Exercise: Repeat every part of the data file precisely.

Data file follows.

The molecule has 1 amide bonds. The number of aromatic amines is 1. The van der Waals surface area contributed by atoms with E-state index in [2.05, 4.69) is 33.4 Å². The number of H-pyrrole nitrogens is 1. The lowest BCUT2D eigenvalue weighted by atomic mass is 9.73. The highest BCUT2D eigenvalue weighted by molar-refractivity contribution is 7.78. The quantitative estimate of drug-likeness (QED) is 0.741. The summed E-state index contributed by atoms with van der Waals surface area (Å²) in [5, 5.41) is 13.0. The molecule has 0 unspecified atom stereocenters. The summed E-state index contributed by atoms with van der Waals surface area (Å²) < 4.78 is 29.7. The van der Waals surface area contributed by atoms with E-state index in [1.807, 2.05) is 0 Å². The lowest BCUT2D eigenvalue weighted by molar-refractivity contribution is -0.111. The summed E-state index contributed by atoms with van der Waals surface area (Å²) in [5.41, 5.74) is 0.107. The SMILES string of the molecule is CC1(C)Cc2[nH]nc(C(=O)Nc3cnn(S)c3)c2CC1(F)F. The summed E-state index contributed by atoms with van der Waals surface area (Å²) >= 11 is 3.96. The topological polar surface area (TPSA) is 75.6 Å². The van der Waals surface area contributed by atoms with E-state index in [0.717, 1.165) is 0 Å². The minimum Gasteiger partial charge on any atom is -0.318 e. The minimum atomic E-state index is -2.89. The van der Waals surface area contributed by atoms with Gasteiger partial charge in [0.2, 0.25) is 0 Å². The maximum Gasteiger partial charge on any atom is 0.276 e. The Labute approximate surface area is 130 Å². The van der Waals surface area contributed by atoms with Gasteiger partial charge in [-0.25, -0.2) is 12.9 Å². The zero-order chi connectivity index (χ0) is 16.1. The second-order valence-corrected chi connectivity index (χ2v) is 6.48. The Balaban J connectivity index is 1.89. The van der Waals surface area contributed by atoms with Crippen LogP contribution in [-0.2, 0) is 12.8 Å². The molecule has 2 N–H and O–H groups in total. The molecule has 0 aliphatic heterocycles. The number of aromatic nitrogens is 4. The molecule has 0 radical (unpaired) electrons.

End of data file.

The molecule has 1 amide bonds. The number of aromatic amines is 1. The van der Waals surface area contributed by atoms with E-state index in [2.05, 4.69) is 33.4 Å². The number of H-pyrrole nitrogens is 1. The lowest BCUT2D eigenvalue weighted by atomic mass is 9.73. The highest BCUT2D eigenvalue weighted by molar-refractivity contribution is 7.78. The quantitative estimate of drug-likeness (QED) is 0.741. The summed E-state index contributed by atoms with van der Waals surface area (Å²) in [5, 5.41) is 13.0. The molecule has 0 unspecified atom stereocenters. The summed E-state index contributed by atoms with van der Waals surface area (Å²) < 4.78 is 29.7. The van der Waals surface area contributed by atoms with E-state index in [1.807, 2.05) is 0 Å². The lowest BCUT2D eigenvalue weighted by molar-refractivity contribution is -0.111. The summed E-state index contributed by atoms with van der Waals surface area (Å²) in [5.41, 5.74) is 0.107. The SMILES string of the molecule is CC1(C)Cc2[nH]nc(C(=O)Nc3cnn(S)c3)c2CC1(F)F. The summed E-state index contributed by atoms with van der Waals surface area (Å²) >= 11 is 3.96. The topological polar surface area (TPSA) is 75.6 Å². The van der Waals surface area contributed by atoms with E-state index in [0.717, 1.165) is 0 Å². The minimum Gasteiger partial charge on any atom is -0.318 e. The minimum atomic E-state index is -2.89. The van der Waals surface area contributed by atoms with Gasteiger partial charge in [0.2, 0.25) is 0 Å². The maximum Gasteiger partial charge on any atom is 0.276 e. The Labute approximate surface area is 130 Å². The van der Waals surface area contributed by atoms with Gasteiger partial charge in [-0.25, -0.2) is 12.9 Å². The zero-order chi connectivity index (χ0) is 16.1. The second-order valence-corrected chi connectivity index (χ2v) is 6.48. The Balaban J connectivity index is 1.89. The van der Waals surface area contributed by atoms with Crippen LogP contribution in [-0.2, 0) is 12.8 Å². The molecule has 2 N–H and O–H groups in total. The molecule has 0 aliphatic heterocycles. The number of aromatic nitrogens is 4. The molecule has 0 radical (unpaired) electrons.